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This is both interesting and strange.

February 13, 2008

Britain's Regulation of Investigatory Powers Act, according to its summary, is:

An Act to make provision for and about the interception of communications, the acquisition and disclosure of data relating to communications, the carrying out of surveillance, the use of covert human intelligence sources and the acquisition of the means by which electronic data protected by encryption or passwords may be decrypted or accessed; to provide for Commissioners and a tribunal with functions and jurisdiction in relation to those matters, to entries on and interferences with property or with wireless telegraphy and to the carrying out of their functions by the Security Service, the Secret Intelligence Service and the Government Communications Headquarters; and for connected purposes.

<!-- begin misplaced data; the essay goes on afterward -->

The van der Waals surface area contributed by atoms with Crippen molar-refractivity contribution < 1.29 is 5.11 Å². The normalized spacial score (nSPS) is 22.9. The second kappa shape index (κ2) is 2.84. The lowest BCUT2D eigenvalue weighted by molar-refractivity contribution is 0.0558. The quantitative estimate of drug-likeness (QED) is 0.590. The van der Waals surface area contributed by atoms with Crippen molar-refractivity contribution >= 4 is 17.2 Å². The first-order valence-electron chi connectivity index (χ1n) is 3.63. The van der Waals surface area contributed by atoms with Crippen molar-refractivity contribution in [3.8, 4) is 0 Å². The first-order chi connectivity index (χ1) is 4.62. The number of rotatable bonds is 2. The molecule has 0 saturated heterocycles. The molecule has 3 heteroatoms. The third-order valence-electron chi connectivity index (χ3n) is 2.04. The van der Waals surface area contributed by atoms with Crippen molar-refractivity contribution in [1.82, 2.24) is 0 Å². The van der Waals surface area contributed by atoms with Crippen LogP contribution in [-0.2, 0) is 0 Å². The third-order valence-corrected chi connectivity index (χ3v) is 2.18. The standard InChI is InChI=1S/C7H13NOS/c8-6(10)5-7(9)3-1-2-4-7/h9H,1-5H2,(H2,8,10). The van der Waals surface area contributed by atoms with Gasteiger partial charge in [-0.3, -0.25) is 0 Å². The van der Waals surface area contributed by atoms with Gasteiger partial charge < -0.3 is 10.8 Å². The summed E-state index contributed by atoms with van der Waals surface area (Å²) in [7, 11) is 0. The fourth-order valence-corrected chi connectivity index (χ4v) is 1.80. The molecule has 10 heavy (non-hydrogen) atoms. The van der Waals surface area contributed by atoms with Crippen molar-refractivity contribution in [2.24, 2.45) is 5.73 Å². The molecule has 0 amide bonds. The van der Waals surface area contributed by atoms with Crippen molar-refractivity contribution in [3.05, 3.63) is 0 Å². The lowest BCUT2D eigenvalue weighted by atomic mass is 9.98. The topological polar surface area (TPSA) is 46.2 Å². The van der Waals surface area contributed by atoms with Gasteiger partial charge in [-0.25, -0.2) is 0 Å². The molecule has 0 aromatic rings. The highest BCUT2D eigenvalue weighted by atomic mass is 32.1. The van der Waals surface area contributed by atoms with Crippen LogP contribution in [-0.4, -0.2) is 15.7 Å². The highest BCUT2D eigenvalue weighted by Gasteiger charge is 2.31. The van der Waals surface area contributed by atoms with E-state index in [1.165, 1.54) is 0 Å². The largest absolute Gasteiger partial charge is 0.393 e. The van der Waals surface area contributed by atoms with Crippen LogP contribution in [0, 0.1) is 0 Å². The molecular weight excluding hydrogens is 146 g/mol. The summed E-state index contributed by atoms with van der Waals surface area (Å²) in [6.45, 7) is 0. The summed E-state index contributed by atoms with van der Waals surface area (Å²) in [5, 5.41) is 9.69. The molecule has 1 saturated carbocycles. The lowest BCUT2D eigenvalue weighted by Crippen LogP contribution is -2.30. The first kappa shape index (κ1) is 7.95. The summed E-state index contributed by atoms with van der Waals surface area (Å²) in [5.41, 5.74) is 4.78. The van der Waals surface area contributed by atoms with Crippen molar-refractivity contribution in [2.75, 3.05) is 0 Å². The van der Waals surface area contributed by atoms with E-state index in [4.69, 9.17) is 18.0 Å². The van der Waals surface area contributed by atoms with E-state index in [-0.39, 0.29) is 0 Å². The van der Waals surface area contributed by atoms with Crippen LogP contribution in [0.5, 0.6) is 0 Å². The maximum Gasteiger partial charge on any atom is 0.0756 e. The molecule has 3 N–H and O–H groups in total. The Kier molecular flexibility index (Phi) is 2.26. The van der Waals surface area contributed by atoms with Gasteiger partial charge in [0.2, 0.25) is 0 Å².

Emphasis added. Among the governmental organizations that has these blanket powers (specifically named as not needing any added authority or permission to do so) is the Department of Health. Further, among organizations specifically authorized to perform "directed surveillance" with no further authority or permission granted is The Royal Pharmaceutical Society of Great Britain.

Pharmaceutical? Unless the sole intended purpose of this surveillance authorization is to allow for tracking down prescription drug abuse (a narrow purpose for such broad powers), I can't imagine why they'd be authorized such a power.

It seems very, very...strange.


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